Mow Your Own Yard

05-03-16 Ryan Cromwell

Ryan reveals the four simple words of how we test at Sparkbox: Mow Your Own Yard.

Remember when you gave unit testing your Javascript a serious go only to find yourself Googling “mocking jQuery ajax” or “moment.js unit test”? Remember that feeling of disgust after your test finally passed only to find you racked up a dozen lines of setup code? It’s no surprise many of us give up on writing tests in frustration after fighting these challenges.


The modern in-browser development ecosystem is looking more and more like server and desktop development of the last few decades with complex state, interactions, and integrations. We’re using static analysis tools, more intricate editor setups, build automation, continuous integration, operations tooling, and more.  

As this evolution continues, we have an opportunity to reach back into the archives of software development and learn from design patterns, principles of code structure, and techniques for testing at different levels of our applications. The research we find is invaluable, thoughtful, and often…pretty DRY (pun very much intended). Many of those patterns, we’ve noticed, involve dependencies in our software and how they intertwingle and corrupt—especially in tests. That is, many software patterns exist to help organize decoupled, distinct pieces of functionality. We’d like to save you a little research time and give you a catchy phrase to throw around the office: Mow Your Own Yard.

Mow Your Own Yard

That’s right, the next time you receive a Pull Request with setTimeout mocked or an assertion on jQuery.ajax arguments, simply reply Mow Your Own Yard and get back to sipping your cappuccino with your feet propped up. Ok, maybe that’s not the best way to handle a PR.

The Art of Managing Dependencies

At Sparkbox, we’ve taken to using this phrase to describe what we test and how we organize our code. Mow Your Own Yard is our way of saying, test your own code, not jQuery, moment.js, React, etc., by pushing those pieces to the edges. We feel it’s an easy mantra to hold that helps make testing more natural and software more stable in the face of change.

Enough jibber-jabber, let’s look at an example. Imagine you rely on jQuery.ajax to retrieve some activity and then use moment.js to present that information to your users, including a lastUpdated note. That’s not hard, so you write something along the lines of this:

Maybe you rely on Handlebars, Knockout, or React to actually push information into the DOM, but the problem is nearly unchanged: get some data, transform that data into something comprehensible, and push it into the DOM.

Unfortunately, writing tests for the happy and failure paths of such an implementation would require either a reliable server, which you could inform how to respond, or stubbing jQuery’s ajax—yuck! Using moment.js for the current date/time doesn’t do us any favors either because we can’t reliably test something that is changing under us.

Creating Code Suburbs

By making a few minor changes to push troublesome dependencies to the edges, we end up with the following:

We’ve isolated the interesting parts of our code, formatActivities; and formatActivityMessage, from those of our neighbors’ jQuery and moment.js. In doing so, we’ve given ourselves a seam in which to test different scenarios without the corrupting influence of Ajax, DOM Elements, or Promises. Here we see an example of potential data being transformed and tested:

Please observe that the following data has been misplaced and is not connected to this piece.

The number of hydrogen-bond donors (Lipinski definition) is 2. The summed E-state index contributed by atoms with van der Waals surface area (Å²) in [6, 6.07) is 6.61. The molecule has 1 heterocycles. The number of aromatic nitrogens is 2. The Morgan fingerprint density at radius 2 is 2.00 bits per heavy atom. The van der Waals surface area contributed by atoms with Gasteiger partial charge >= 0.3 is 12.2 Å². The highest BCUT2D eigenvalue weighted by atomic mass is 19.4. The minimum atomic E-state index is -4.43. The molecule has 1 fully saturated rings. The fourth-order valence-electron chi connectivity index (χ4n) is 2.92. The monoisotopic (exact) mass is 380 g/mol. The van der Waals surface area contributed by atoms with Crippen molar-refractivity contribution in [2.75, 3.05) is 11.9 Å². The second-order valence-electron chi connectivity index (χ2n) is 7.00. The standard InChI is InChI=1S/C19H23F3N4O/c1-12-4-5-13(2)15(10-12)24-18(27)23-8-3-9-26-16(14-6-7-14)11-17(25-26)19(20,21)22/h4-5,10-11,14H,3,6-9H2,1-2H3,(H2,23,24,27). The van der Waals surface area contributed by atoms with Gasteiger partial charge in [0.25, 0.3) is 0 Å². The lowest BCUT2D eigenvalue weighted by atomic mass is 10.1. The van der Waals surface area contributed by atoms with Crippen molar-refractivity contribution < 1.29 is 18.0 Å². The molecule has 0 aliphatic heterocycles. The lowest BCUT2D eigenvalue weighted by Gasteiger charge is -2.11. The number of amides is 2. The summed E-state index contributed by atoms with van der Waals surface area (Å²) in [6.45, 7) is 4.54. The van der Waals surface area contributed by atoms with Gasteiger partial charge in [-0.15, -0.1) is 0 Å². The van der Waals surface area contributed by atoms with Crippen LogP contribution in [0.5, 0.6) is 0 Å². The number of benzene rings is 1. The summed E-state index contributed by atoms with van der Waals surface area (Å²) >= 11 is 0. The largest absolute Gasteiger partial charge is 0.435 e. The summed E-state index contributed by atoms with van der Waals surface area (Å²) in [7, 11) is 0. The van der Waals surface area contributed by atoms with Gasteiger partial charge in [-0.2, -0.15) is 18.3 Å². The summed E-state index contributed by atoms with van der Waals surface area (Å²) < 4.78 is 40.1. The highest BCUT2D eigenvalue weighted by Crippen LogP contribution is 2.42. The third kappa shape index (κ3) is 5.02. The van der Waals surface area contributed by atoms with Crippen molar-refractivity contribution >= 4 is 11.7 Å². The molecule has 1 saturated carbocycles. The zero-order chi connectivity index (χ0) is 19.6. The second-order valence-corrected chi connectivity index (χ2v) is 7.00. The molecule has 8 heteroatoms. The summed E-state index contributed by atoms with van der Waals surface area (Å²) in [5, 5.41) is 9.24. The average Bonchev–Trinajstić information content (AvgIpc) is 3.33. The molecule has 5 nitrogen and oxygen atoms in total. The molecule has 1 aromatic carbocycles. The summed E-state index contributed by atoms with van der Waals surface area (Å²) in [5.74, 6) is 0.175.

describe('myApp', () => {
describe('.formatActivityMessage', () => {
it('shows all data', () => {
var activity = {
"displayName": "Skippy John Jones",
"formattedDateTime": "Earlier today",
"activity": "Flew to space"
var result = myApp.formatActivityMessage(activity);
expect(result).toEqual("Earlier today, Skippy John Jones Flew to space");
describe('.formatActivities', () => {
it('displayName happy path', () => {
var activities = [{
"user": { firstName: "Skippy", "lastName": "John Jones", "userName": "skippyJJ" },
"written_at": "2012-04-23T18:25:43.511Z",
"activity": "Space flight"
var result = myApp.formatActivities(activities);
expect(result[0].displayName).toEqual("Skippy John Jones (skippyJJ)");
view raw my_app_spec.js hosted with ❤ by GitHub
var myApp = {
formatActivities(data, asOf) {
var activities = data.activity;
asOf = asOf || moment(); // optional arguments make testing easier... sometimes
var formatted = (activity) => {
return {
"displayName": `${activity.user.firstName} ${activity.user.lastName} (${activity.user.username})`,
"formattedDateTime": moment(activity.written_at).from(asOf),
"activity": activity.activity
formatActivityMessage(activity) {
return `${activity.formattedDateTime}, ${activity.displayName} ${activity.activity}`;
view raw myApp.js hosted with ❤ by GitHub

Same Problems, New Platform

Despite what we might think are uncharted territories of development on a platform based on browsers, markup, standards, and a funny language, the recognized patterns of software development still prove applicable and invaluable. As we march toward ES6, I suspect concepts like modules will put even more demands on relearning many of these lessons.

Recommended Further Reading

The Internet is abound with resources, opinions, and thoughts on software principles and patterns. Here are some of the resources I’ve found helpful over the years. Even popular frameworks like Redux and ReactJS are reusing popular patterns discovered decades ago!